Dressings applied over bony prominences may reduce the development of pressure ulcers, RR 0,21 (95 % CI: 0,09-0,51).

We cannot decide on effect on preventing pressure ulcers of some interventions, due to few studies. The interventions comprise repositioning, frequency of repositioning, other types of sur­faces compared to alternating pressure, various risk assessment tools, use of topical agents on bony prominences. The authors of two reviews intended to review studies of massage and wound-care teams, but could not identify any effect studies that could be included. 

 

Discussion

The studies of different supports show very clearly the problem with heterogeneity. Even though many studies compare a specific mattress with a standard foam mattress, the standard foam mattress it not described. The studies are performed throughout the period 1964-2013, and there is a possibility that what is described as a standard foam hospital mattress has changed. It is also a challenge to ascertain if countries like Australia, Canada and the Netherlands have chosen equivalent mattresses as standard.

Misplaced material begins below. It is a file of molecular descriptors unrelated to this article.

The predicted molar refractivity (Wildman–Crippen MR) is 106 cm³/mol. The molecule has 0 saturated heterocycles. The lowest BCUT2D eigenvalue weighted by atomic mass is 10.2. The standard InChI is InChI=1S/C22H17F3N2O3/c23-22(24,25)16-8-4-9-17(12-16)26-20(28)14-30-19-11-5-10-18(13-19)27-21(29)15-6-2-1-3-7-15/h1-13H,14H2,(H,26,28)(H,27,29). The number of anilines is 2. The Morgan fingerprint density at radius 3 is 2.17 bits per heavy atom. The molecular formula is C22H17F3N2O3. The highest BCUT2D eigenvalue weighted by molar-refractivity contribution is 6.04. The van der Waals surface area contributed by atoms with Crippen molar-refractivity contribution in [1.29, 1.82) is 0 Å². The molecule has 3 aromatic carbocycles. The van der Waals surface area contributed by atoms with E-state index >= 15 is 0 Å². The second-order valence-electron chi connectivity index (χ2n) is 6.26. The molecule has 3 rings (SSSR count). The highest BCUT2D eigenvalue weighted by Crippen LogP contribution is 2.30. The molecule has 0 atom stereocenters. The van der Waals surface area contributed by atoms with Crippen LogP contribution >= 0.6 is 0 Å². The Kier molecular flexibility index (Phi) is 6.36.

Six of 59 studies that have evaluated various mattresses are published in 2010 or later, and could be of special interest for the Patient Safety Program. Only one of these studies comprise enough patients that we have confidence in the effect estimate, «single stage inflation alternating pressure mattress» compared with «multi stage inflation alternating pressure mattress» indicate no significant differences between the groups.

Conclusion

Nutritional supplements consisting of both energy and protein probably makes little or no reduction on the development of pressure ulcers in patients with poor nutritional status.

Some mattresses probably reduce  the development of pressure ulcers compared to standard foam hospital mattresses. Dressings applied over bony prominences may possibly reduce the development of pressure ulcers. For the interventions repositioning, frequency of repositioning, other types of sur­faces compared to alternating pressure, various risk assessment tools, topical agents on bony prominences, it is unclear if the interventions have effect.

For many of the interventions there is just one comparison. To have a more trustworthy effect estimate, it is necessary that the studies are repeated.  There is a need for an overview of mattresses and pillows that could help the health services to make wise choices in the procurement process.

Downloadable. In Norwegian. English summary.

    About this publication

  • Year: July 2016
  • By: Norwegian Institute of Public Health
  • Authors Holte HH, Underland V, Hafstad E.
  • ISBN (digital): 978-82-8082-741-8